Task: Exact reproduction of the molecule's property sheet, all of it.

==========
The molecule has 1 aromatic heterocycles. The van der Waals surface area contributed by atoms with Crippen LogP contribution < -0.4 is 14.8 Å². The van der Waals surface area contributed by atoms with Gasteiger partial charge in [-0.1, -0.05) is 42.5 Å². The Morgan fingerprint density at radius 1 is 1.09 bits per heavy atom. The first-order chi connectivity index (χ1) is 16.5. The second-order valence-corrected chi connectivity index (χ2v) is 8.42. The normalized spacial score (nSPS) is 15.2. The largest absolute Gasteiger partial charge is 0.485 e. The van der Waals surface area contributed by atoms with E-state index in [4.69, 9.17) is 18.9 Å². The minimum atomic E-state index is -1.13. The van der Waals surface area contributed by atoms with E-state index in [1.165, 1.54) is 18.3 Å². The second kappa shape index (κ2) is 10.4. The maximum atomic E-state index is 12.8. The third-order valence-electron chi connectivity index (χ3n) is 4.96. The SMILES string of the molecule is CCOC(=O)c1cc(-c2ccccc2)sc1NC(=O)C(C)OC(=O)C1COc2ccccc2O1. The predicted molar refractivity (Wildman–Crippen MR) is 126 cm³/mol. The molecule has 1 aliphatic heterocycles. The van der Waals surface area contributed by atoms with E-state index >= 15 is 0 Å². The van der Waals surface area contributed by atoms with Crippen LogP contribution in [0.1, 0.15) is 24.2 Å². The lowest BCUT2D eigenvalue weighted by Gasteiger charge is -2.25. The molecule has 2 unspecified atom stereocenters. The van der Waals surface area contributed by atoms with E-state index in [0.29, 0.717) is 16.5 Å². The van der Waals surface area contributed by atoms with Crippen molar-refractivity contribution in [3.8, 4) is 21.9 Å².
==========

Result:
The molecule has 1 aromatic heterocycles. The van der Waals surface area contributed by atoms with Crippen LogP contribution < -0.4 is 14.8 Å². The van der Waals surface area contributed by atoms with Gasteiger partial charge in [-0.1, -0.05) is 42.5 Å². The Morgan fingerprint density at radius 1 is 1.09 bits per heavy atom. The first-order chi connectivity index (χ1) is 16.5. The second-order valence-corrected chi connectivity index (χ2v) is 8.42. The normalized spacial score (nSPS) is 15.2. The largest absolute Gasteiger partial charge is 0.485 e. The van der Waals surface area contributed by atoms with E-state index in [4.69, 9.17) is 18.9 Å². The minimum atomic E-state index is -1.13. The van der Waals surface area contributed by atoms with E-state index in [1.165, 1.54) is 18.3 Å². The second kappa shape index (κ2) is 10.4. The maximum atomic E-state index is 12.8. The third-order valence-electron chi connectivity index (χ3n) is 4.96. The SMILES string of the molecule is CCOC(=O)c1cc(-c2ccccc2)sc1NC(=O)C(C)OC(=O)C1COc2ccccc2O1. The predicted molar refractivity (Wildman–Crippen MR) is 126 cm³/mol. The molecule has 1 aliphatic heterocycles. The van der Waals surface area contributed by atoms with E-state index >= 15 is 0 Å². The van der Waals surface area contributed by atoms with Crippen LogP contribution in [0.1, 0.15) is 24.2 Å². The lowest BCUT2D eigenvalue weighted by Gasteiger charge is -2.25. The molecule has 2 unspecified atom stereocenters. The van der Waals surface area contributed by atoms with E-state index in [0.29, 0.717) is 16.5 Å². The van der Waals surface area contributed by atoms with Crippen molar-refractivity contribution in [3.8, 4) is 21.9 Å².